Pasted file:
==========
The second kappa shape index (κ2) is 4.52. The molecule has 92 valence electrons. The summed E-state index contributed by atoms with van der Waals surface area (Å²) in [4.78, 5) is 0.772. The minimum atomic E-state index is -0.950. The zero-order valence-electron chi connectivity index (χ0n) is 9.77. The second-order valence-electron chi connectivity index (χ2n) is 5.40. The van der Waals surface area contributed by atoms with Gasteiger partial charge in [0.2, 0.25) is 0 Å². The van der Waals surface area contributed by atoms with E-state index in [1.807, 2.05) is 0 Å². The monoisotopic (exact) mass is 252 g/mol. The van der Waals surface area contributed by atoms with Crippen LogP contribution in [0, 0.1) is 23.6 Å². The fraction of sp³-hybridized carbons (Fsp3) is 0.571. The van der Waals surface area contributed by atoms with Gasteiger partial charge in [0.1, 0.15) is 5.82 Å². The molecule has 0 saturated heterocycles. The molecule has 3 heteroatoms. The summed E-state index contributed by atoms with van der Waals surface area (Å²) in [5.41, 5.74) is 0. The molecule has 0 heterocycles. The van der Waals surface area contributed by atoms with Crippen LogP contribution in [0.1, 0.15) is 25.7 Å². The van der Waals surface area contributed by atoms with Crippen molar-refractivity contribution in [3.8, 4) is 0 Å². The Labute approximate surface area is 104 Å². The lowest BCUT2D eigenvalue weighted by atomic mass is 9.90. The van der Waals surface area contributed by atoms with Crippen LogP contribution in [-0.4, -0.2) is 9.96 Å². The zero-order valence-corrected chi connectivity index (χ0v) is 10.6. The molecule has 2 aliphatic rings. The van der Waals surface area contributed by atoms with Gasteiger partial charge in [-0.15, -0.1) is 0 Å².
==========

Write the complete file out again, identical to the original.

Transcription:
The second kappa shape index (κ2) is 4.52. The molecule has 92 valence electrons. The summed E-state index contributed by atoms with van der Waals surface area (Å²) in [4.78, 5) is 0.772. The minimum atomic E-state index is -0.950. The zero-order valence-electron chi connectivity index (χ0n) is 9.77. The second-order valence-electron chi connectivity index (χ2n) is 5.40. The van der Waals surface area contributed by atoms with Gasteiger partial charge in [0.2, 0.25) is 0 Å². The van der Waals surface area contributed by atoms with E-state index in [1.807, 2.05) is 0 Å². The monoisotopic (exact) mass is 252 g/mol. The van der Waals surface area contributed by atoms with Crippen LogP contribution in [0, 0.1) is 23.6 Å². The fraction of sp³-hybridized carbons (Fsp3) is 0.571. The van der Waals surface area contributed by atoms with Gasteiger partial charge in [0.1, 0.15) is 5.82 Å². The molecule has 0 saturated heterocycles. The molecule has 3 heteroatoms. The summed E-state index contributed by atoms with van der Waals surface area (Å²) in [5.41, 5.74) is 0. The molecule has 0 heterocycles. The van der Waals surface area contributed by atoms with Crippen LogP contribution in [0.1, 0.15) is 25.7 Å². The van der Waals surface area contributed by atoms with Crippen molar-refractivity contribution in [3.8, 4) is 0 Å². The Labute approximate surface area is 104 Å². The lowest BCUT2D eigenvalue weighted by atomic mass is 9.90. The van der Waals surface area contributed by atoms with Crippen LogP contribution in [-0.4, -0.2) is 9.96 Å². The zero-order valence-corrected chi connectivity index (χ0v) is 10.6. The molecule has 2 aliphatic rings. The van der Waals surface area contributed by atoms with Gasteiger partial charge in [-0.15, -0.1) is 0 Å².